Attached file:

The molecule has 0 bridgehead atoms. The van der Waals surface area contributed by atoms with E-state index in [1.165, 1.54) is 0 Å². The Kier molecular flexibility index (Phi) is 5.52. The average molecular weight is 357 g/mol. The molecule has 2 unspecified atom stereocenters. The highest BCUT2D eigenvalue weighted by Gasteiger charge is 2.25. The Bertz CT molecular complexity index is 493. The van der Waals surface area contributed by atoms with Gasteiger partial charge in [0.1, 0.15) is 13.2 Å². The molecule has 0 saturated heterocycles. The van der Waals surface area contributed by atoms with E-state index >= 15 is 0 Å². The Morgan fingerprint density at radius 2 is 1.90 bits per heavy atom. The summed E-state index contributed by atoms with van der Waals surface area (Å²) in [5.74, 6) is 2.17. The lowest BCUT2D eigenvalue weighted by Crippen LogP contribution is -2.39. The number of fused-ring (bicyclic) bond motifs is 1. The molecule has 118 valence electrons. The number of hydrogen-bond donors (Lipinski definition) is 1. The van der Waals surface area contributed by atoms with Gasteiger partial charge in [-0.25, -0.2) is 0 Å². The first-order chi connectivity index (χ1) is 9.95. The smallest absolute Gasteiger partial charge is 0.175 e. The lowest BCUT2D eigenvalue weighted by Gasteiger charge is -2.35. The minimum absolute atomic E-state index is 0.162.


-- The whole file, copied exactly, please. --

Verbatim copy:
The molecule has 0 bridgehead atoms. The van der Waals surface area contributed by atoms with E-state index in [1.165, 1.54) is 0 Å². The Kier molecular flexibility index (Phi) is 5.52. The average molecular weight is 357 g/mol. The molecule has 2 unspecified atom stereocenters. The highest BCUT2D eigenvalue weighted by Gasteiger charge is 2.25. The Bertz CT molecular complexity index is 493. The van der Waals surface area contributed by atoms with Gasteiger partial charge in [0.1, 0.15) is 13.2 Å². The molecule has 0 saturated heterocycles. The van der Waals surface area contributed by atoms with E-state index >= 15 is 0 Å². The Morgan fingerprint density at radius 2 is 1.90 bits per heavy atom. The summed E-state index contributed by atoms with van der Waals surface area (Å²) in [5.74, 6) is 2.17. The lowest BCUT2D eigenvalue weighted by Crippen LogP contribution is -2.39. The number of fused-ring (bicyclic) bond motifs is 1. The molecule has 118 valence electrons. The number of hydrogen-bond donors (Lipinski definition) is 1. The van der Waals surface area contributed by atoms with Gasteiger partial charge in [-0.25, -0.2) is 0 Å². The first-order chi connectivity index (χ1) is 9.95. The smallest absolute Gasteiger partial charge is 0.175 e. The lowest BCUT2D eigenvalue weighted by Gasteiger charge is -2.35. The minimum absolute atomic E-state index is 0.162.